The highly august, if sometimes playful, Academy of Natural Sciences of Drexel University, will mount an exhibit next year featuring mermaids, dragons, griffins, and other fantastical creatures.
Is it presenting "fake news"?
"Oh my gosh!" said Jennifer Sontchi, senior director of exhibits and public spaces, when asked the question.
"Oh, no. No. No. … Not at all. No."
"This is about myths and how myths are connected to the natural world," she said.
Stories of mermaids, for instance, are common in virtually all parts of the world. The creature is often depicted holding a mirror and a comb.
Mami Wata, for instance, is a popular and powerful African water spirit. Most often portrayed as a mermaid, she heals the sick and brings good luck to her followers. But she also has a temper and will drown people who don't obey her.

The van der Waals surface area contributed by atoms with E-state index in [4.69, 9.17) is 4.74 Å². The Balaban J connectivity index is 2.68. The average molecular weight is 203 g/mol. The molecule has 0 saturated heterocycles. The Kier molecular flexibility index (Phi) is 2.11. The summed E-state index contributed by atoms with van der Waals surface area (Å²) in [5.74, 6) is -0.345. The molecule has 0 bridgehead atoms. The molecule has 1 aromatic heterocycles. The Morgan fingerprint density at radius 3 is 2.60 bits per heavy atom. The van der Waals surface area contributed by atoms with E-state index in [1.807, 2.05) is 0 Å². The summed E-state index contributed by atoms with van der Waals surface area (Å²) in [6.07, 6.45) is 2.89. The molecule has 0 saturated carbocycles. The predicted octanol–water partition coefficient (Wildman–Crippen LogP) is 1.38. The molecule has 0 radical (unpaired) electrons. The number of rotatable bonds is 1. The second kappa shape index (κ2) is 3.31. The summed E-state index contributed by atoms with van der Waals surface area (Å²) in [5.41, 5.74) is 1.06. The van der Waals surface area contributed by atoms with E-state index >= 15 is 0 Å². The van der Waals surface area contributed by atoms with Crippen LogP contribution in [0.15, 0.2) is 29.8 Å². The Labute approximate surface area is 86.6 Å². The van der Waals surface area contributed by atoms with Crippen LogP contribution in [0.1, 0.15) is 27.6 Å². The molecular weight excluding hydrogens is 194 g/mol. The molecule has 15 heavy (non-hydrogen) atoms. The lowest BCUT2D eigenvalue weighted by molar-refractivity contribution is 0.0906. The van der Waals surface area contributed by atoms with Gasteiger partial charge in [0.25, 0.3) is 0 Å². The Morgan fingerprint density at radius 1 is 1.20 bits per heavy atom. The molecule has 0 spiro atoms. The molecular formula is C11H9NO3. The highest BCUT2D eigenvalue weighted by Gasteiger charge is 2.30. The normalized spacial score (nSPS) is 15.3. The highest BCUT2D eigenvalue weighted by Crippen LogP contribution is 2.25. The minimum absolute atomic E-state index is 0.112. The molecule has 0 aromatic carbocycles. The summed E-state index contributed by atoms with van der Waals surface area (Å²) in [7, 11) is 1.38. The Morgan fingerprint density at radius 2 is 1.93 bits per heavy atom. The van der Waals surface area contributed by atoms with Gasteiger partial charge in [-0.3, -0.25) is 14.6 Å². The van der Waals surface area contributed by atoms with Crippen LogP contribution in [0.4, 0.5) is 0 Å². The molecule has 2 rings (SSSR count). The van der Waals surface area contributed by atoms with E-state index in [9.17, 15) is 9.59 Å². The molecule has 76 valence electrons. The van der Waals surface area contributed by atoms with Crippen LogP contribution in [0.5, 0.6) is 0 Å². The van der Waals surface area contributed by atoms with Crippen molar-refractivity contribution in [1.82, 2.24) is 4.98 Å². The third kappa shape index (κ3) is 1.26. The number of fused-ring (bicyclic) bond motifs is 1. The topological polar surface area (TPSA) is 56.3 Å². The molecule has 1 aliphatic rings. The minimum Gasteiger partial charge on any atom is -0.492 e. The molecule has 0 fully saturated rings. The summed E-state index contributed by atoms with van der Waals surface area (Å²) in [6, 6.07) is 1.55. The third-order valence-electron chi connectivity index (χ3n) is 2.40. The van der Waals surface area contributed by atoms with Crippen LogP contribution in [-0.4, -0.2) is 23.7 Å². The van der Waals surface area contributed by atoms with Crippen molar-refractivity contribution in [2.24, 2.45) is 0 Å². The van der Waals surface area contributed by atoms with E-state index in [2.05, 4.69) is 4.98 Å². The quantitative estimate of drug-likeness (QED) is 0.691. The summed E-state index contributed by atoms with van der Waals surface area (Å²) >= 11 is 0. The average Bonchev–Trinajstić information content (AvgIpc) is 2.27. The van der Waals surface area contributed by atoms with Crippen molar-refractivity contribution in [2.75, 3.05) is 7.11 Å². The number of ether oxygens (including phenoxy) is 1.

Stories of such watery human spirits are legion.
"Some people speculate that the narwhal is the origin of the mermaid or the manatee is," Sontchi said. Columbus, in fact, reported mermaids in Caribbean waters. The sightings could have been of manatees. (Columbus noted that "they are not half as beautiful as they are painted.")
Terrified European sailors during that same age of exploration also described a long-armed creature that was so big, it tossed ships around like playthings.
Could such tales have been inspired by early sightings of the giant squid, a 10-tentacled creature as big as a bus?
Did dinosaur fossils inspire stories of dragons?
"Basically we're telling the tales of these creatures and how they're connected to the natural world and somehow not," said Sontchi. "That's what's fun for us."
The academy, Sontchi assures, is not presenting the mermaid as anything other than the subject of myriad stories and folk tales.
"It's real information about real stories and real myths," she said of the exhibit. "We're not telling people the unicorn exists. We are telling them about real stories."